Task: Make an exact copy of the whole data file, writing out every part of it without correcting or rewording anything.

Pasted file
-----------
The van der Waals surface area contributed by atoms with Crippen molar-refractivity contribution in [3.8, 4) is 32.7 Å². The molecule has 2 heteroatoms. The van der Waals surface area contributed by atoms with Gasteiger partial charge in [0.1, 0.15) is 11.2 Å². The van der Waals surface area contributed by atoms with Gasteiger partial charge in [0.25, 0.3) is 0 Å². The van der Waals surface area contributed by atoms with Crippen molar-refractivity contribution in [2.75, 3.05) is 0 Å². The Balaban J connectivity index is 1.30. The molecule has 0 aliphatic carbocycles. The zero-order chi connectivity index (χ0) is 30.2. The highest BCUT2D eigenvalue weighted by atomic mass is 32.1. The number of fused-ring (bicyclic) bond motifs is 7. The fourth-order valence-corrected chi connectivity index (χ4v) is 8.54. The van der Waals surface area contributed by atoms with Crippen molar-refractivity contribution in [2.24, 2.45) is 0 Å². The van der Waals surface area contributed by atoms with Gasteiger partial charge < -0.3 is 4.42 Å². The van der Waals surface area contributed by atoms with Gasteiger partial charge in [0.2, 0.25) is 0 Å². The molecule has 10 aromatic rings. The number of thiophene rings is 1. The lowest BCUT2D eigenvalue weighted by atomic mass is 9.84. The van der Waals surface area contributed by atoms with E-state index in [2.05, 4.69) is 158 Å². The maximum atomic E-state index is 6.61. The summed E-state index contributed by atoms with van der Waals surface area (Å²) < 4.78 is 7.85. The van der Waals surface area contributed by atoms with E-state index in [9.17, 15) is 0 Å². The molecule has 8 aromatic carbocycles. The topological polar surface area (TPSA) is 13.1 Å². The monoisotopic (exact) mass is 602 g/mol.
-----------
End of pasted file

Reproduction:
The van der Waals surface area contributed by atoms with Crippen molar-refractivity contribution in [3.8, 4) is 32.7 Å². The molecule has 2 heteroatoms. The van der Waals surface area contributed by atoms with Gasteiger partial charge in [0.1, 0.15) is 11.2 Å². The van der Waals surface area contributed by atoms with Gasteiger partial charge in [0.25, 0.3) is 0 Å². The van der Waals surface area contributed by atoms with Crippen molar-refractivity contribution in [2.75, 3.05) is 0 Å². The Balaban J connectivity index is 1.30. The molecule has 0 aliphatic carbocycles. The zero-order chi connectivity index (χ0) is 30.2. The highest BCUT2D eigenvalue weighted by atomic mass is 32.1. The number of fused-ring (bicyclic) bond motifs is 7. The fourth-order valence-corrected chi connectivity index (χ4v) is 8.54. The van der Waals surface area contributed by atoms with Crippen molar-refractivity contribution in [2.24, 2.45) is 0 Å². The van der Waals surface area contributed by atoms with Gasteiger partial charge < -0.3 is 4.42 Å². The van der Waals surface area contributed by atoms with Gasteiger partial charge in [0.2, 0.25) is 0 Å². The molecule has 10 aromatic rings. The number of thiophene rings is 1. The lowest BCUT2D eigenvalue weighted by atomic mass is 9.84. The van der Waals surface area contributed by atoms with E-state index in [2.05, 4.69) is 158 Å². The maximum atomic E-state index is 6.61. The summed E-state index contributed by atoms with van der Waals surface area (Å²) < 4.78 is 7.85. The van der Waals surface area contributed by atoms with E-state index in [9.17, 15) is 0 Å². The molecule has 8 aromatic carbocycles. The topological polar surface area (TPSA) is 13.1 Å². The monoisotopic (exact) mass is 602 g/mol.